As the sport of stock car racing evolves, a new generation of drivers is poised to grab the reins of NASCAR. And Darrell Wallace Jr . -- better known as "Bubba," driver of the No. 6 Roush Fenway Racing Ford in the XFINITY Series -- is one of the leaders of that charge. • • • Standing in the Concord, North Carolina-based Roush Fenway Racing museum on a brisk Wednesday morning, Wallace has zero airs about being one of the up-and-coming stars in racing. Dressed smartly in a pullover, flat-bill hat and leather Converse, he arrives promptly, immediately greeting everyone in the crew like old friends. "Time to look pretty now," Bubba tweeted out just prior to an on-camera interview. It has been a busy day for the 22-year-old, who just biked across RFR's campus from the morning pit practice and reveals he's heading to the ZMAX Dragway later in the day before leaving for Bristol Motor Speedway the next morning. But he's young, energetic and ambitious -- with a booming laugh that comes easily. Busy days like this don't seem to wear on him. That same fire and energy translates to the race track. Wallace and crew chief Seth Barbour put together a sixth-place run at the Powershares QQQ 300 at Daytona International Speedway -- a track that's not on Bubba's list of favorites -- and more recently, a career-best third-place at Auto Club Speedway . "We've just been working really hard, never giving up," Wallace said. "Going into Fontana, I didn't expect to finish third -- maybe 23rd the way we were running. … We've just been trying to really make a lot of gains." Nonetheless, it's the races sandwiched between Bubba's strong runs -- Atlanta, Las Vegas and Phoenix -- and a 15th-place result at Texas that the No. 6 driver focuses his attention on when he recounts the early part of the season. "Daytona, Fontana really went our way somewhat. The (others) did not," Wallace said. "We have to focus on why (those) did not and come up with a better game-plan to attack those next handful of races coming up." As Wallace adjusts to his sophomore season, the newly debuted XFINITY Series Chase format adds another element to the competition with its win-and-you're-in format. And Bubba is a fan. "I think it takes the pressure off us, really," he said. "I was talking to (Dale Earnhardt) Junior about it and he said that was the main thing that helped him was kind of relaxing. You get in kind of this consistent run -- obviously if you win, you're in. So, the emphasis is on winning but you can kind of take a step back knowing the points are going to reset as long as you're in the top 12. "So, it's exciting. I'm glad that NASCAR implemented that into the NASCAR XFINITY Series." • • • It's unsurprising Bubba favors the format, as the thrilling nature of the new Chase seems to fit the Bubba Wallace Brand -- something he's constantly building. It's a brand that’s a mixture of sass, humor, heavy metal music and transparency his fans experience through his social-media accounts. It could be a Twitter video of him and best friend/fellow driver Ryan Blaney 's heavy metal cover of a Parkway Drive song or a Snapchat of his plane ride to the track. It could be a tweet that reveals his fear of spiders ("You want an eight-legged thing running at you? Jumping at you? No," he said later) or an Instagram of his hike on the West Coast. No matter the subject, it's pure Bubba. That transparency allows fans to connect with Bubba away from the race track -- a luxury that many fans lack with their favorite drivers. "You get some of the funny tweets that you're not supposed to respond to but you do," Wallace said. "… It's just fun to be able to interact with them (fans). At the track, getting autographs, we get to talk to each other, but that's only two days out of the week. So, throughout, just keep them up with what you're doing." In the process, Bubba is aiding in the sport's growth: He appeared on an episode of the popular television show "American Idol" while in Los Angeles. He suited up for the gridiron and practiced with his childhood favorite Tennessee Volunteers football team. He's befriended rock stars like the band members from Asking Alexandria, bringing them to the race track. Just like that, NASCAR and pop culture have become intertwined. "Aside from what we do for a living, as far as race cars and turning left and going really fast, we have a personal life that we kind of like to show and show fans how we can connect with them," Wallace said. "A lot of fans watch 'American Idol' and I've got a lot of UT fans that follow me, so I've gotten to go to some of those games. And now I (got) to practice with the squad, which (was) really cool and one of the best days of my life. "But we just connect with the fans -- it's all about the fans in this sport," he continued. "We want to keep them engaged and get them to latch on, help build my brand." As the sport evolves, life's natural processes take place: Original, die-hard fans still form the core of NASCAR's audience, but as star drivers retire and up-and-comers make their marks, a younger generation steps into the light in the stands, too. These fans are still passionate -- but they're different. Young stars like Bubba know how to reach them. "I think anything that we do that's exciting, that's fun, that's cool to us is going to attract a new face," Wallace said. "NASCAR's all about bringing new faces in … We're trying to keep a consistent flow through and just trying to make everything exciting." At just 22 years old and at the beginning of a promising career, Bubba represents the future of NASCAR. And that future rocks out to Parkway Drive on the drums.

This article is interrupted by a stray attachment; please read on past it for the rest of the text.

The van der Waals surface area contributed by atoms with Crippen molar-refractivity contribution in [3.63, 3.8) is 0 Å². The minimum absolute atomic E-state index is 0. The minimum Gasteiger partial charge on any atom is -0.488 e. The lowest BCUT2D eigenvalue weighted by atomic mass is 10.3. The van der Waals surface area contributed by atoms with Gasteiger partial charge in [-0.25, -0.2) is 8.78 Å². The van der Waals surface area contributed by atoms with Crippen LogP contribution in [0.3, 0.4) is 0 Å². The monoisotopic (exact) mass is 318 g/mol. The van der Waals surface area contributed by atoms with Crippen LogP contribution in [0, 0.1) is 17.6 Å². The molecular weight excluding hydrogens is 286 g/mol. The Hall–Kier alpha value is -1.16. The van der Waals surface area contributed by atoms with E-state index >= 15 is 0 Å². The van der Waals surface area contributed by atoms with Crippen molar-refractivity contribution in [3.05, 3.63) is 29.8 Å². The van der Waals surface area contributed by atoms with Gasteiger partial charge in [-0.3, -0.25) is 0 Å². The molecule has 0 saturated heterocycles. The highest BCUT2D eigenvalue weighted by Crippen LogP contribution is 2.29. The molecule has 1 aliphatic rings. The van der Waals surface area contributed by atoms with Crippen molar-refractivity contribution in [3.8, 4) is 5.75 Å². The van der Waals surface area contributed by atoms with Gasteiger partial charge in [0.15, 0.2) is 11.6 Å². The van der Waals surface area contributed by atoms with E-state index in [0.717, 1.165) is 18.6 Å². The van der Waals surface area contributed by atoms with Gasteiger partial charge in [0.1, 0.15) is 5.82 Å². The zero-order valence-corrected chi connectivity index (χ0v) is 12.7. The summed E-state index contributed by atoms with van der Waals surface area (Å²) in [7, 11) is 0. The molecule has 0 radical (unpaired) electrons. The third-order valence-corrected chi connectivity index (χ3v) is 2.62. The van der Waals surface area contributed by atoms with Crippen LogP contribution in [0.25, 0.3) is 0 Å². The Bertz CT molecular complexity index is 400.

Pursuing NASCAR's triple crown intrigues Bobby Labonte